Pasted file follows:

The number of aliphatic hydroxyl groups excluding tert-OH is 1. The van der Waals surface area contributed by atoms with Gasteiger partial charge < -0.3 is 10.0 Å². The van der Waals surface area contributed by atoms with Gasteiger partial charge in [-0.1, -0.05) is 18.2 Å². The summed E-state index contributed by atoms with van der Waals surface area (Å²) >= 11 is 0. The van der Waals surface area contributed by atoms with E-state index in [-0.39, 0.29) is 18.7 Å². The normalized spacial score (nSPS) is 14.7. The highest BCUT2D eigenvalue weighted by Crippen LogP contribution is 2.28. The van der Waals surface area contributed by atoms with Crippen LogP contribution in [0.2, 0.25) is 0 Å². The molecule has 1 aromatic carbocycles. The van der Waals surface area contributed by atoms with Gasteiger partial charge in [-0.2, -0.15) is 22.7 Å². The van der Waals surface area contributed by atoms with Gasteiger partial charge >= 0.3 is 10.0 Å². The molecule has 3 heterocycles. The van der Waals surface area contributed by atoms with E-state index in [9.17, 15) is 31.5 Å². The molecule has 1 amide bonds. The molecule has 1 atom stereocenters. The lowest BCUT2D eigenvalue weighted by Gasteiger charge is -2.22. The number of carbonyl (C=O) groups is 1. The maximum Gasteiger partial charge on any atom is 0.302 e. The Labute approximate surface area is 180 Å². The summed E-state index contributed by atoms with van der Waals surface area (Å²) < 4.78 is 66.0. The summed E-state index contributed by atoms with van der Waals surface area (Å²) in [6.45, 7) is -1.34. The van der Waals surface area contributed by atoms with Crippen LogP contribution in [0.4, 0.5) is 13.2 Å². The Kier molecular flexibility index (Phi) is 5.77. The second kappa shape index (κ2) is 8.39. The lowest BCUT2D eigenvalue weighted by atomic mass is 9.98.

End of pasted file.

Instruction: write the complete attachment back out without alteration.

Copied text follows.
The number of aliphatic hydroxyl groups excluding tert-OH is 1. The van der Waals surface area contributed by atoms with Gasteiger partial charge < -0.3 is 10.0 Å². The van der Waals surface area contributed by atoms with Gasteiger partial charge in [-0.1, -0.05) is 18.2 Å². The summed E-state index contributed by atoms with van der Waals surface area (Å²) >= 11 is 0. The van der Waals surface area contributed by atoms with E-state index in [-0.39, 0.29) is 18.7 Å². The normalized spacial score (nSPS) is 14.7. The highest BCUT2D eigenvalue weighted by Crippen LogP contribution is 2.28. The van der Waals surface area contributed by atoms with Crippen LogP contribution in [0.2, 0.25) is 0 Å². The molecule has 1 aromatic carbocycles. The van der Waals surface area contributed by atoms with Gasteiger partial charge in [-0.2, -0.15) is 22.7 Å². The van der Waals surface area contributed by atoms with Gasteiger partial charge >= 0.3 is 10.0 Å². The molecule has 3 heterocycles. The van der Waals surface area contributed by atoms with E-state index in [9.17, 15) is 31.5 Å². The molecule has 1 amide bonds. The molecule has 1 atom stereocenters. The lowest BCUT2D eigenvalue weighted by Gasteiger charge is -2.22. The number of carbonyl (C=O) groups is 1. The maximum Gasteiger partial charge on any atom is 0.302 e. The Labute approximate surface area is 180 Å². The summed E-state index contributed by atoms with van der Waals surface area (Å²) < 4.78 is 66.0. The summed E-state index contributed by atoms with van der Waals surface area (Å²) in [6.45, 7) is -1.34. The van der Waals surface area contributed by atoms with Crippen LogP contribution in [0.4, 0.5) is 13.2 Å². The Kier molecular flexibility index (Phi) is 5.77. The second kappa shape index (κ2) is 8.39. The lowest BCUT2D eigenvalue weighted by atomic mass is 9.98.